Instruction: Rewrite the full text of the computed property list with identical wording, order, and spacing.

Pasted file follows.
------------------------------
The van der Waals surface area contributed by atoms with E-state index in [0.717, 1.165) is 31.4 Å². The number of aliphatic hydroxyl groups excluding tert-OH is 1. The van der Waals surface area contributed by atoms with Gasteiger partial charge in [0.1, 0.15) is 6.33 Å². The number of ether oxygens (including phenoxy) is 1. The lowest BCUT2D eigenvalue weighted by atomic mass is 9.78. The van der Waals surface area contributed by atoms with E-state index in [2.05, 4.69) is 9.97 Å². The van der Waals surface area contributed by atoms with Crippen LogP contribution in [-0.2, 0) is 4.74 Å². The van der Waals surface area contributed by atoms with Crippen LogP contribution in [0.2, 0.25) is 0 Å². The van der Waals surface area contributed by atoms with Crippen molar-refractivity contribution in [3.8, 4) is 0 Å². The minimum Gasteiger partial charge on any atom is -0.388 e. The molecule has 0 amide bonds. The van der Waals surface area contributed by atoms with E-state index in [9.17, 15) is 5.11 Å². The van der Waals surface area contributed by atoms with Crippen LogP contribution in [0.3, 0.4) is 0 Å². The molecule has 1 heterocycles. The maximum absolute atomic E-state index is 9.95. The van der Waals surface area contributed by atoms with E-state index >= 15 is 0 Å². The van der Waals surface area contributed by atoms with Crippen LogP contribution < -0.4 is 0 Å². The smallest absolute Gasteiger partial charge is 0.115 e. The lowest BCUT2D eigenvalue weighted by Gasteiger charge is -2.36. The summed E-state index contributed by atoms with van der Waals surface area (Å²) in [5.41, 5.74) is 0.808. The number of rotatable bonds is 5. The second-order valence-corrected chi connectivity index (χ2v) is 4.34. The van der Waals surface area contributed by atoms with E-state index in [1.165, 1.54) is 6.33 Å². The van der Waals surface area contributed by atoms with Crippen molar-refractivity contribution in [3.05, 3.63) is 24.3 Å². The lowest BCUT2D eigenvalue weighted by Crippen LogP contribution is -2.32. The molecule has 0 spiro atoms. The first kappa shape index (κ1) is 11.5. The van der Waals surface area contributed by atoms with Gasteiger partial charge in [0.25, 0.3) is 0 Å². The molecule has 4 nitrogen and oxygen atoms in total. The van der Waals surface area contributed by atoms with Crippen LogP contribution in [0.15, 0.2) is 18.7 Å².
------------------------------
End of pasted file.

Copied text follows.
The van der Waals surface area contributed by atoms with E-state index in [0.717, 1.165) is 31.4 Å². The number of aliphatic hydroxyl groups excluding tert-OH is 1. The van der Waals surface area contributed by atoms with Gasteiger partial charge in [0.1, 0.15) is 6.33 Å². The number of ether oxygens (including phenoxy) is 1. The lowest BCUT2D eigenvalue weighted by atomic mass is 9.78. The van der Waals surface area contributed by atoms with E-state index in [2.05, 4.69) is 9.97 Å². The van der Waals surface area contributed by atoms with Crippen LogP contribution in [-0.2, 0) is 4.74 Å². The van der Waals surface area contributed by atoms with Crippen LogP contribution in [0.2, 0.25) is 0 Å². The van der Waals surface area contributed by atoms with Crippen molar-refractivity contribution in [3.8, 4) is 0 Å². The minimum Gasteiger partial charge on any atom is -0.388 e. The molecule has 0 amide bonds. The van der Waals surface area contributed by atoms with E-state index in [9.17, 15) is 5.11 Å². The van der Waals surface area contributed by atoms with Crippen LogP contribution in [0.3, 0.4) is 0 Å². The molecule has 1 heterocycles. The maximum absolute atomic E-state index is 9.95. The van der Waals surface area contributed by atoms with E-state index >= 15 is 0 Å². The van der Waals surface area contributed by atoms with Crippen LogP contribution < -0.4 is 0 Å². The smallest absolute Gasteiger partial charge is 0.115 e. The lowest BCUT2D eigenvalue weighted by Gasteiger charge is -2.36. The summed E-state index contributed by atoms with van der Waals surface area (Å²) in [5.41, 5.74) is 0.808. The number of rotatable bonds is 5. The second-order valence-corrected chi connectivity index (χ2v) is 4.34. The van der Waals surface area contributed by atoms with E-state index in [1.165, 1.54) is 6.33 Å². The van der Waals surface area contributed by atoms with Crippen molar-refractivity contribution in [3.05, 3.63) is 24.3 Å². The lowest BCUT2D eigenvalue weighted by Crippen LogP contribution is -2.32. The molecule has 0 spiro atoms. The first kappa shape index (κ1) is 11.5. The van der Waals surface area contributed by atoms with Gasteiger partial charge in [0.25, 0.3) is 0 Å². The molecule has 4 nitrogen and oxygen atoms in total. The van der Waals surface area contributed by atoms with Crippen LogP contribution in [0.15, 0.2) is 18.7 Å².